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What's the difference between them? For example,

But for language, there would be no thought.

Can this be replaced like the following sentence?

With no language, there would be no thought.

Also, can they be rewritten using "without"?

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  • The second one sounds a bit more natural to me and using without would be fine.
    – mdewey
    Dec 6, 2020 at 13:50
  • Oh the first example sentence is quoted from my textbook lol
    – ra1ned
    Dec 6, 2020 at 14:14
  • The first example is OK, it is just that the second sounded a bit more natural. Probably some other speakers would think the opposite.
    – mdewey
    Dec 6, 2020 at 14:17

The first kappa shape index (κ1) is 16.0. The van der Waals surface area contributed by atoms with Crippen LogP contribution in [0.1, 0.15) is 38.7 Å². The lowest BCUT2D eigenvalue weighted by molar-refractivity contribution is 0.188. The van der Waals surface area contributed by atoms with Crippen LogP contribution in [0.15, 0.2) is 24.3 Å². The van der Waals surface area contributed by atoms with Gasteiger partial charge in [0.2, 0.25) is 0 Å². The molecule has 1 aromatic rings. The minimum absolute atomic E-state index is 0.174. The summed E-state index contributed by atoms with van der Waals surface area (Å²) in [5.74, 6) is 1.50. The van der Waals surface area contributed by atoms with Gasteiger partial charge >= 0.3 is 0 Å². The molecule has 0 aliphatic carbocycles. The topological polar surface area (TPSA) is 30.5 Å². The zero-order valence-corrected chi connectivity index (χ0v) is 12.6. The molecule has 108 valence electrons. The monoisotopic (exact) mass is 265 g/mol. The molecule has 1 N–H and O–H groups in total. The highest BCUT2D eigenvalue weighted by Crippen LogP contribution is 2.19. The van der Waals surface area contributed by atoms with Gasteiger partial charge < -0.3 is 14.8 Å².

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    Both mean the same. But for (meaning if it was not for, so if [it] didn't exist) is a bit more 'literary' in flavour. Dec 6, 2020 at 16:27
  • I got it! Thank you
    – ra1ned
    Dec 7, 2020 at 10:28

1 Answer 1

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But for language, there would be no thought.

This sentence is voluntarily formal, probably claiming to sound like an axiom, or a general truth. I do like its expression, especially if used in the appropriate context.

In spoken language, however, one would more naturally say the second. If you decide to use without be sure to use any after it.

Without any language, there would be no thought.

In conclusion, if you are more concerned about the natural use of English, your second version of the sentence prevails.

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